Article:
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Injunction to restrain burial – Impact of Covid-19 Pandemic

Articles, News | Wed 20th May, 2020

Maurice Rifat successfully resists an injunction application to prevent a burial.

In O -v- O & others Mr Justice Fancourt on 12th May 2020 refused to grant an interim injunction to prevent the burial of the parties’ mother in London in order for her body to be taken to Nigeria for burial in accordance with her alleged expressed wishes.

Leaving aside the lack of cogency in the evidence of the deceased’s expressed wish of location for her burial (she had died intestate), it was successfully argued by Maurice Rifat of 1 Chancery Lane, that the Court’s inherent jurisdiction as explained by Vos J in Oldham MBC -v- Makin [2017] EWHC 2543 at [80] or the Court’s powers to make a limited grant of representation pursuant to s.116 Senior Courts Act 1984 for a party to arrange for the disposal of the body (Buchanan v Milton [1999] 2 FLR 844), should not be used in circumstances where a proper and lawful burial had already been arranged and was set to take place the next day.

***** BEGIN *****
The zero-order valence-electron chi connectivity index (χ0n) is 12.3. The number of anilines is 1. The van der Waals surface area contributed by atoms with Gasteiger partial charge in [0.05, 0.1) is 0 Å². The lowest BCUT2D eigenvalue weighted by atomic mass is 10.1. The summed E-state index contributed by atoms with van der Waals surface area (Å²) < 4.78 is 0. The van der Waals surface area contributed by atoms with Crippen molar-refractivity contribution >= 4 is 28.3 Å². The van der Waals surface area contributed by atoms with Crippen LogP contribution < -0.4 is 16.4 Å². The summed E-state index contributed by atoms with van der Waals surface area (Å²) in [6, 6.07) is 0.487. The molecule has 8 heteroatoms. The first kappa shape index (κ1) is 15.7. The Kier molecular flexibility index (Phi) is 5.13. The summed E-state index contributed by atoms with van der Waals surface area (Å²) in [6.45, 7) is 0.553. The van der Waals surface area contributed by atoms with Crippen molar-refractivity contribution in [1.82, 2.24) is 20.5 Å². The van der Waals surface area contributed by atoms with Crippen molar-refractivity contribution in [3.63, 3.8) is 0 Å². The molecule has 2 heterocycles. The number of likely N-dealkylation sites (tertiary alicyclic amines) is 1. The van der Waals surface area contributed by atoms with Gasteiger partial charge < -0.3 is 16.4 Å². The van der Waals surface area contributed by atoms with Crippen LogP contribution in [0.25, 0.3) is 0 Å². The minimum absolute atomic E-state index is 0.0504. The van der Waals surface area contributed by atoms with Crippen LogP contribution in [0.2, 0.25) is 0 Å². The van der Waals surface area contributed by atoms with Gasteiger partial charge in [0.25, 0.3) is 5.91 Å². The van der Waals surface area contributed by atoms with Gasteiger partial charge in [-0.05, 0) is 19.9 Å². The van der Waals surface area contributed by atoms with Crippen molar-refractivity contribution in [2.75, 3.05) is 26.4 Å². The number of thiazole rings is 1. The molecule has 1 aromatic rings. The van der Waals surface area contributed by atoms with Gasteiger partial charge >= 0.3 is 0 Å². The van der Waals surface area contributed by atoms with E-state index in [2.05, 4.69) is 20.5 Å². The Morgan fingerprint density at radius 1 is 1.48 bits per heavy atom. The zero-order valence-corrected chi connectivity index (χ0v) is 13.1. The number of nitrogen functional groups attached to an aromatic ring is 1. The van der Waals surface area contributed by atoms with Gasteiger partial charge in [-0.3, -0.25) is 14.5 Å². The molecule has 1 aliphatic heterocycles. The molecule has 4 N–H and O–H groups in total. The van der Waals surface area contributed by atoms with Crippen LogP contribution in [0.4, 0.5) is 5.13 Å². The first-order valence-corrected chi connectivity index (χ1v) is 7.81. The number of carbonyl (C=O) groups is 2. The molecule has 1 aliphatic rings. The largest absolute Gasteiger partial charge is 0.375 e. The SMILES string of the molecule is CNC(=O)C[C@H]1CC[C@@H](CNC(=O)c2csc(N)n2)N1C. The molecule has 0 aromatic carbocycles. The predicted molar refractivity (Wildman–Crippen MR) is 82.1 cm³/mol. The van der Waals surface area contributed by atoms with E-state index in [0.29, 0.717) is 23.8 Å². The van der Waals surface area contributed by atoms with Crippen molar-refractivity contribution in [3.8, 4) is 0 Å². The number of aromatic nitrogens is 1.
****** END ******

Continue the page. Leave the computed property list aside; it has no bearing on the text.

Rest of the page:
Mr Justice Fancourt found that for the purpose of an injunction application and applying the American Cynamid principles, there was no serious issue to be tried in circumstances where the proposed burial complied with the overriding factor as identified by Ms Sonia Proudman Q.C. (sitting as a Deputy High Court Judge) in Hartshorne -v- Gardener [2008] 2 FLR 1681, namely that the body should be disposed of with all proper respect and decency without further delay, with the subordinate factors including, (1) the deceased’s wishes (2) the reasonable requirements and wishes of the family who are left to grieve and (3) the location with which the Deceased was most closely connected.  He found that to stop the funeral and burial taking place at this late stage would be the antithesis of the overriding factor.

The judge further found that the balance of convenience was squarely in favour of the Defendants who contended for a London burial, not least because in the current circumstances of the Covid-19 pandemic the Claimant was unable to say when a burial in Nigeria would take place if the body was repatriated, nor was he able to explain how the immediate family would attend a burial or visit the grave in the future.

Maurice Rifat is regularly instructed in contentious probate disputes and recently appeared with Andrew Warnock Q.C. in the Supreme Court in Stoffel v Grondona.

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